A ban on sales of certain rifles at Dick's Sporting Goods (NYSE: DKS) backfired as gun enthusiasts continue to take their business elsewhere, both for gun and other outdoor gear. The impact of their absence is noticeable
The hunting season is in full swing, and Dick's says gun sales in the third and fourth quarters are twice as large as they are in the first and second quarters. Because Dick's was eliminating the hunting department from 10 stores while considering whether to remove it from more locations, investors should expect the sporting goods chain to issue a very difficult fourth-quarter earnings report.
Hurt by the recoil
Following the Parkland school shooting in Florida last year, Dick's Sporting Goods took a number of initiatives to diminish its participation in the firearms business. It stopped selling modern sporting rifles (MSRs) at all of its Field & Stream stores (it had previously stopped selling them at its namesake stores after the Sandy Hook school shooting in 2012) and destroyed any of the remaining MSRs in its inventory. The chain also raised the minimum age to purchase any firearm from 18 to 21; stopped selling high-capacity magazines; and hired lobbyists to actively push for new, strict gun-control laws in Congress.
The actions created an immediate backlash as gun owners stopped shopping its stores. Third-quarter adjusted comparable-store sales fell 3.9% year over year, with the hunting category responsible for approximately 255 basis points of the decline. Unadjusted sales were down 6.1%, and Dick's forecast that full-year comps would be down 3% to 4%, versus the 0.3% decline in 2017.
And it wasn't just a drop in firearms sales that caused the retailer's problems. Electronics like those popular with shooting sports saw steep drops in sales, indicating its problems extended beyond the narrow confines of guns. The persistent problems at Under Armour also weighed on the retailer.
But the sporting goods store will soon be lapping its controversial firearms decisions, and it believes the rest of its business is doing well enough that when the gun issue is behind it, performance will look a lot better.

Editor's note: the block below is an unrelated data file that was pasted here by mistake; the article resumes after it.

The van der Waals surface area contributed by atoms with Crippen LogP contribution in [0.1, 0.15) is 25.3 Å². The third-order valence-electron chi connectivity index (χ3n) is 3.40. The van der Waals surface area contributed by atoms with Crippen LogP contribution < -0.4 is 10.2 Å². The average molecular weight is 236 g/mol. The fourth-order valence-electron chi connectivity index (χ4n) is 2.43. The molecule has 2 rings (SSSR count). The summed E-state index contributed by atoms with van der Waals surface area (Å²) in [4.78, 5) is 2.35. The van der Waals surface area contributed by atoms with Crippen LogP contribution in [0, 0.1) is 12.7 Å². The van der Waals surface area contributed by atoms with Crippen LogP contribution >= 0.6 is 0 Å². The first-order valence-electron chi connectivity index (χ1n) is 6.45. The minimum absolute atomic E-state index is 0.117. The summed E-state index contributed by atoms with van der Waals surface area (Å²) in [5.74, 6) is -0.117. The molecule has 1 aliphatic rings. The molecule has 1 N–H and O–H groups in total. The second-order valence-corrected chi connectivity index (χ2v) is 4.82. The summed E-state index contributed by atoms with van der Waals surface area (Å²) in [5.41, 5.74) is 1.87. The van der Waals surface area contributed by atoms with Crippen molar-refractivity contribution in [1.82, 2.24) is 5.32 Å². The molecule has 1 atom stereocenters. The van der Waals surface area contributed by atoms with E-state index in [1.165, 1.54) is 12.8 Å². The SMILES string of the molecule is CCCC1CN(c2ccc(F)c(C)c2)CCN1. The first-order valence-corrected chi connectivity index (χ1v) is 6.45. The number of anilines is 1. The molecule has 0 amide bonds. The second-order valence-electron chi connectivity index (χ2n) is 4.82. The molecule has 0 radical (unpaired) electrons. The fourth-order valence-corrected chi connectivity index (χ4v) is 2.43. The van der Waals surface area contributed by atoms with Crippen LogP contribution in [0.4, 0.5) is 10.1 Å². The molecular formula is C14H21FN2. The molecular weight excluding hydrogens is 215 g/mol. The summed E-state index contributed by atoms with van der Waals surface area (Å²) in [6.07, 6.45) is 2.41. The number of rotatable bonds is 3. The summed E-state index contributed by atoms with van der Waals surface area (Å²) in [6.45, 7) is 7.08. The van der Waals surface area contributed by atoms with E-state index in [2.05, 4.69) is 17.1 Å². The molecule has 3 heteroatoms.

Trying on new business for size
In the stores where it was eliminating hunting items, Dick's is adding more floor space for other areas that should have a better chance of growing sales, such as baseball equipment, licensed products, and outerwear.
CEO Ed Stack told analysts that the chain is picking up market share in a number of categories, including golf, so that "We're pretty enthusiastic going forward."
Even in areas like apparel where Under Armour has been an albatross around its neck, CFO Lee Belitsky says Dick's Sporting Goods is holding its own with the clothing business, which was up by mid-single digits in the third quarter. That probably explains why the retailer is launching more private-label clothing lines. Its Calia brand has been performing well for some time and last quarter it rolled out Alpine Design, which it maintains is off to a fast start.
Stack, though, wishes some brands weren't also becoming competitors by opening up their own stores, since they have historically pushed sales to Dick's online store and they share information. However, he also believes concerns about them stealing business is overblown and contends there remains "a real partnership" with the vast majority of the brands doing so.
Because firearms carry lower profit margins than other sporting goods and private-label clothing, Dick's bottom line should eventually expand as these new lines fill out.
Firearms still loom large
Despite these bright spots, the fourth quarter will continue to be overshadowed by its actions on firearms and the response to them. The chain is also diverting a lot of its capital expenditures away from store openings and toward the digital space. It had a rough rollout of its revamped online site last year and is looking to avoid a repeat of the experience.
It's likely this quarter is going to be otherwise bleak, which may help explain why Dick's Sporting Goods hiked its dividend 22% for the period, raising the quarterly payout to $0.275 per share, or $1.10 for the year.
That should be a salve to investors after the current quarter, and business ought to pick up afterward and provide better opportunities and better margin expansion. Investors, though, will have a clearer sense of how the retailer performs without firearms in the mix once it laps the gun ban.
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